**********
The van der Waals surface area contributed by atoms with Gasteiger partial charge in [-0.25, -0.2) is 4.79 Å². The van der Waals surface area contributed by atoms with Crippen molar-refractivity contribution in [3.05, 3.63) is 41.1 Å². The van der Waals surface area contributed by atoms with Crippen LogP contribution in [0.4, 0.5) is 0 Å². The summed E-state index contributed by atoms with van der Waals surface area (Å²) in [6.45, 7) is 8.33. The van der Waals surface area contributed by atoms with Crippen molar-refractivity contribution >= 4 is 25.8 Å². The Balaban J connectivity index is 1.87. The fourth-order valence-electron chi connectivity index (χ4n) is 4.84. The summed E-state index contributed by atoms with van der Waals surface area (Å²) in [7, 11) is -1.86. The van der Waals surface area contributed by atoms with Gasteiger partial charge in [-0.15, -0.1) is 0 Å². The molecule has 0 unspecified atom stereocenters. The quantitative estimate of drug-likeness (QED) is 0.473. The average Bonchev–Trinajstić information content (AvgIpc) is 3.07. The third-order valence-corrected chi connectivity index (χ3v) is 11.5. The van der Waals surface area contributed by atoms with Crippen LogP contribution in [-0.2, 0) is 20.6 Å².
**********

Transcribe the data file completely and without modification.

The van der Waals surface area contributed by atoms with Gasteiger partial charge in [-0.25, -0.2) is 4.79 Å². The van der Waals surface area contributed by atoms with Crippen molar-refractivity contribution in [3.05, 3.63) is 41.1 Å². The van der Waals surface area contributed by atoms with Crippen LogP contribution in [0.4, 0.5) is 0 Å². The summed E-state index contributed by atoms with van der Waals surface area (Å²) in [6.45, 7) is 8.33. The van der Waals surface area contributed by atoms with Crippen molar-refractivity contribution >= 4 is 25.8 Å². The Balaban J connectivity index is 1.87. The fourth-order valence-electron chi connectivity index (χ4n) is 4.84. The summed E-state index contributed by atoms with van der Waals surface area (Å²) in [7, 11) is -1.86. The van der Waals surface area contributed by atoms with Gasteiger partial charge in [-0.15, -0.1) is 0 Å². The molecule has 0 unspecified atom stereocenters. The quantitative estimate of drug-likeness (QED) is 0.473. The average Bonchev–Trinajstić information content (AvgIpc) is 3.07. The third-order valence-corrected chi connectivity index (χ3v) is 11.5. The van der Waals surface area contributed by atoms with Crippen LogP contribution in [-0.2, 0) is 20.6 Å².